Winchester resident Shirley Saeter believes Thanksgiving is not the time to scrimp on calories.
This year’s menu includes the traditional turkey, stuffing, potatoes and gravy, sweet potatoes with marshmallows, green beans topped with french onions and, “of course, pumpkin pie.”
The Saeter family won’t be holding the whipped cream on that pie either.
“Healthy is for another day,” Saeter, 77, said, echoing the sentiment of many News-Review readers who told us what they have planned for Thanksgiving dinner. Others say they will continue eating healthy meals right through one of the year’s most potentially fattening holidays.
Millie Pietz of Umpqua has already cooked her turkey. She and her husband have been eating it for several days — without the stuffing and mashed potatoes. She steams yams and if she makes gravy, cools the juices from the turkey first and skims off the fat.
Pietz makes pumpkin pie with just a half cup of sugar and bakes it in a rectangular casserole dish with no crust.
“It tastes very good to me, but I don’t like things to be overly sweet,” she said.
On Thanksgiving Day, she will dine with friends in Roseburg, but will skip the traditional meal and enjoy a little ham and homemade, low-sugar biscotti with walnuts instead.
She attributes her 124-pound frame and low blood pressure to her diet. She said many members of her and her husband’s families have suffered from diabetes or heart problems, which motivates her to eat right.
“I don’t have diabetes or heart problems, and I’m 76 years old,” she said.
Winston resident Melanie Trevisiol, 51, said she usually eats fairly healthy food — lots of fruits and vegetables — and watches portion sizes.
Thursday she will be “saying ‘no’ to healthy for the day.”
Trevisiol, a second-grade teacher at Winchester Elementary School, will host 11 relatives at her home Thursday.
“It’s my favorite holiday of the year, even more so than Christmas. It feels good to just all get together with family and friends and have a good meal at my place,” Trevisiol said.“It’s just a time to be thankful and get together with friends and family and know that lots of people aren’t so lucky, and we should be grateful for what we have.”
She and her sister planned to begin cooking today, baking pies and preparing a traditional stuffing recipe handed down from their grandmother and mother. The secret ingredient is Jimmy Dean sage-flavored sausage.
“Everybody anticipates it and we have to make it or it’s not Thanksgiving,” said Trevisiol, who sent the recipe this year to a daughter-in-law in California who can’t join them Thursday.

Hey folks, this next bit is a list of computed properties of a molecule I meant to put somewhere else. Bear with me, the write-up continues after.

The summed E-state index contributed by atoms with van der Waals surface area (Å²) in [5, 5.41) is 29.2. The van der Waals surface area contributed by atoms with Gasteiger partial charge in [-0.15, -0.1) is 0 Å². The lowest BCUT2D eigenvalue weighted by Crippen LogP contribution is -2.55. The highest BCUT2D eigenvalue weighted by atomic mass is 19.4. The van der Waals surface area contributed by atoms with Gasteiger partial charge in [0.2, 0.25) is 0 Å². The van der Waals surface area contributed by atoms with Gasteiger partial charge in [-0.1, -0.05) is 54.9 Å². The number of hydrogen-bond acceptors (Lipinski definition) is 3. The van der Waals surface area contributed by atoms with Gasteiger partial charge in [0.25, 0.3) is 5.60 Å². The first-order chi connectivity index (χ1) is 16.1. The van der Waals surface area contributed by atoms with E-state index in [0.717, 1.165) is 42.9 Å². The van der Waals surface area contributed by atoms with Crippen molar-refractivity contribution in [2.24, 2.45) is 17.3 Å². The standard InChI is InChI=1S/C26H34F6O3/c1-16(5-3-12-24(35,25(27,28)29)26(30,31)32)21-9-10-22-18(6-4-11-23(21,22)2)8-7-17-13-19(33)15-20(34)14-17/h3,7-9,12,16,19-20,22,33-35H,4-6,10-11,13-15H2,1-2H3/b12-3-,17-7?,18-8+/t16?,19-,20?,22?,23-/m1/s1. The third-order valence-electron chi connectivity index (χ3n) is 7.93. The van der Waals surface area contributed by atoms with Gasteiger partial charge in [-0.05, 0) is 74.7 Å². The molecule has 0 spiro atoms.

“She’s going to make it for my son, so it’s getting passed on,” she said.
Josie Schwendiman, 65, of Sutherlin plans to make turkey and stuffing, but also will have vegetables on the menu. She will serve green peas and sweet potatoes with a little pear jam instead of marshmallows to sweeten them.
For vegan Ian Smith, 33, of Roseburg, the Thanksgiving table is turkey-free but otherwise looks much like that of the average omnivore.
“A lot of the kind of traditional Thanksgiving menu is largely vegetables,” he said.
Smith and his fiancee will enjoy mashed and sweet potatoes along with their Field Roast, a meat substitute made from wheat and barley and filled with stuffing.
“I think it’s pretty convincing. Of course, I haven’t eaten meat in over 10 years, so my idea of what meat tastes like is sort of skewed,” he said.
The mashed potatoes will be mixed with spinach and garlic. Another vegetable, probably broccoli, will also grace the table. A dessert of pumpkin cheesecake will be made with nondairy cream cheese, but they won’t hold the sugar and may add a second dessert of chocolate mousse pie, made with silken tofu for a light, creamy texture.
“On the whole, it’s probably a pretty healthy meal,” Smith said.
Rená Cox, 55, of Sutherlin plans a traditional meal of “turkey and all the trimmings.”
“I have to have the pumpkin pie. My husband is an excellent baker,” she said.
The healthiest offering of the day will be a side dish of green beans.
“Sometimes I used to fix them in bacon grease ... but my husband didn’t like them that way,” Cox said.
These days, they take their green beans steamed, with an apple-cider vinegar sauce.
Carl Hainey, 74, of Fair Oaks loves a good vegetable. He grows and preserves his own beans, tomatoes, broccoli and squash and takes pride in a healthy diet.
When it comes to Thanksgiving though, turkey, stuffing, mashed potatoes and pumpkin pie carry the day.
“It’s just kind of the thing we do. It’s one day we don’t have to worry about it,” he said.
Hainey said the Thanksgiving potatoes will be fresh from the garden and more flavorful than those from a store.
The Haineys will serve homemade cranberry relish, made from fresh cranberries, apples, oranges and lemon, and homemade cranberry sauce.
“Our grandson won’t eat the kind in the can anymore after tasting grandma’s homemade sauce,” he said.
• You can reach reporter Carisa Cegavske at 541-957-4213 or email@example.com.